Integrated M/S Matrix
As an alternative to standard stereo operation you can process the mid and side signals, opening up completely new options for your work!
M/S technology is commonly known as a variant of stereo microphoning. This technique uses a microphone with cardioid pattern for the middle signal (M) and another one with bi-directional pattern with an offset of 90° for the side signal (S). The main advantage of this technology is its mono compatibility. FM radio stations use M/S technology for transmitting stereo signals exactly for this reason.
To create M/S signals, the left and right channel of the stereo sum are added to generate the mid (M), whereas the side (S) is created by subtracting the right from the left channel:
M = L+R
S = L-R
To decode an M/S signal back into stereo again, M is added to S for the left channel and S is subtracted from M for the right channel:
L = M+S
R = M-S
The integration of an M/S encoder and decoder into an equalizer generates new potentials that classic stereo EQs can hardly offer. One of the main advantages is the possibility to process the middle and side signals separately. This way you can make the center sound more solid without corrupting the original stereo spectrum, for example.
Of course it is also possible to enhance the presence of the side signals in an already finished mix. The stereo width can be influenced fast and effectively, too, and it is also possible to process specific parts of a mix that could not be selected in a stereo mix as precisely as it is possible in M/S mode.
Resonance High & Low Pass Filters
The outer shelving filters can be switched into high and low pass filters which feature an additional resonance peak as a very useful specialty.
The outer bands of the museq show a great amount of flexibility. In their standard mode, they are set up as sweet sounding high and low shelf filters that can be used to tailor the airiness and fundamentals of your tracks fast and efficiently.
As a special feature, you can independently switch these to become high and low cut filters with 12 dB per octave and an additional resonance peak at the knee frequency. This allows some very interesting and useful filter curves.
Especially bass frequencies can benefit from a low cut with resonance by obtaining a clean and punchy character. But the resonance can also be used to stretch signals in the bass range, because the resonance filter causes a longer post-oscillation time.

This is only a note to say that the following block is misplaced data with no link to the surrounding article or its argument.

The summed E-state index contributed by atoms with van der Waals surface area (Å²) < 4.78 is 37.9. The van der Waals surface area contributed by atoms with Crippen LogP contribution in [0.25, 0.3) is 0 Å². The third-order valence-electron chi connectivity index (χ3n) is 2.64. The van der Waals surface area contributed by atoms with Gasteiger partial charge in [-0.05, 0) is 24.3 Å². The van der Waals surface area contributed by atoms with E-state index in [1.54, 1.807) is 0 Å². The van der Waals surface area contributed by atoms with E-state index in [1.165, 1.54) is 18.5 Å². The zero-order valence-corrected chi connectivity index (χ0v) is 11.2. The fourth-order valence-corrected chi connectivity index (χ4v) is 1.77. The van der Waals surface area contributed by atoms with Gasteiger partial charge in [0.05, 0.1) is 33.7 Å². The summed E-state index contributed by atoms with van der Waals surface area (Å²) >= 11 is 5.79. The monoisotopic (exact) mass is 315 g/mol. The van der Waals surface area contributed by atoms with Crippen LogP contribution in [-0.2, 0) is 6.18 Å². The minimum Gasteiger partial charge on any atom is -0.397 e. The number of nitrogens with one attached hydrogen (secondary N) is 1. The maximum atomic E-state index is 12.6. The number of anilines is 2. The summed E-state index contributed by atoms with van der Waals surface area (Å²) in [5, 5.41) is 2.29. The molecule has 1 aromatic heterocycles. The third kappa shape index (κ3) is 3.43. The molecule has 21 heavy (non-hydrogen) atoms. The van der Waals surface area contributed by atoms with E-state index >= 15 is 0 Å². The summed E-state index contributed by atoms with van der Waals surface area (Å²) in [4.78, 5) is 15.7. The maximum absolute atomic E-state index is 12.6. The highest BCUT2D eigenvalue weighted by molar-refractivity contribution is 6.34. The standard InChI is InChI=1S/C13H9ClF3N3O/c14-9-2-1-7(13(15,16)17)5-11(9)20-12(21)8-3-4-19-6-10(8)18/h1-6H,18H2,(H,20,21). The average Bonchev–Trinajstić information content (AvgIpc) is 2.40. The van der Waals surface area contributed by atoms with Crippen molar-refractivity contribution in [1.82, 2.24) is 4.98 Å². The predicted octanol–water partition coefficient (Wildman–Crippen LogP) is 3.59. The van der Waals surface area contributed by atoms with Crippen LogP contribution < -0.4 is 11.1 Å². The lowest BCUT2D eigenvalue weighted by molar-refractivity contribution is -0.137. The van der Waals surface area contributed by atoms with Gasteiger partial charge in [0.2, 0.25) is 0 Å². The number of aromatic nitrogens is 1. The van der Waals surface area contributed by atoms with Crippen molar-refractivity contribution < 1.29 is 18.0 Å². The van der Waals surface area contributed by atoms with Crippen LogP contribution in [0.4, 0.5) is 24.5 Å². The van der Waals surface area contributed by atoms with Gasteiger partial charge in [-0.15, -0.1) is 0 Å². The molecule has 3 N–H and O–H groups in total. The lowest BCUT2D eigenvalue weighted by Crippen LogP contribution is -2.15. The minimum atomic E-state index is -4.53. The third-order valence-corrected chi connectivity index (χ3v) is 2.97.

In the high frequency range, you can use the resonance filter to put an accent on a selected frequency without boosting the complete HF spectrum at the same time, which can prevent harshness or an unwanted shift of the overall perception towards the treble.
The museq offers a second, switchable sound flavor by altering its frequency spectrum, harmonics and transient response.
This function emulates the effects of an analog slew rate limiter that reduces the speed of the output amplifier stages. This affects the frequency spectrum, the harmonics and the transient response at the same time.
Fast transients are slowed down a bit and the overall sound appears more round and merged. As this function influences the behavior of the output stages, the effect it creates has an impact on the complete processing results of all EQ stages.
This way the museq plugin offers two different sound characters at the push of a button: Powerful transparency by default, and the slightly colored richness of the Warm mode as an alternative.
Please keep in mind that this is much more a subtle audio shaping feature than a glaring sound effect, but it is certainly nice to add a little bit of color to a signal which might otherwise sound just too clean.
The boost/cut switch provides twice the resolution of values to be set with the controllers than the usual -/0/+ arrangement would offer.
Each band of the museq can be switched from boost into cut mode. The advantage is that the complete controller range is utilized for the desired action and the resolution of the controllers is twice as large.
Not until the gain controller is used, the specific frequency band will come into action. If the gain controller remains in its 0 position, the signal will not be affected at all – the band is virtually switched off.
Switchable Filter Quality
The filter quality can be switched from a wide to a narrow Q factor which remains independent from the setting of the gain controller.
The filter quality of the three parametric bands can be switched between two characteristics: wide (Q 1.3) and narrow (Q 0.5). This does not have any effect on the maximum amplitude. The filters are based on the constant Q principle, which provides an ever constant filter quality that is independent from the gain controller.
Virtual Band Bypass
A nice little trick gives you the possibility to bypass and A/B each filter band individually, although there are no dedicated buttons for this on the front panel.
The user interface of the museq does not have dedicated bypass switches for each individual band, however you can still A/B single filters conveniently:
Just Ctrl/Cmd + Click or Alt + Click (depending on your host) on the specific Gain controller, and you’ll toggle between the zero position and the latest value you have set. This gives you virtual bypass switches for each individual filter band.
Parallel Filter Design
A special filter array makes it possible to leave the high and middle frequencies completely untouched when using the high and low pass filters.
Another specialty is the design of the high and low pass filters: in actual fact, the high pass with resonance is a low pass with resonance which is flipped in its phase and then mixed with the original signal.
This has the great advantage that the mid and high frequencies are not affected by the filter and therefore do not change in sound at all. Only the bass frequency region is processed by the filter and the entire signal remains open and transparent.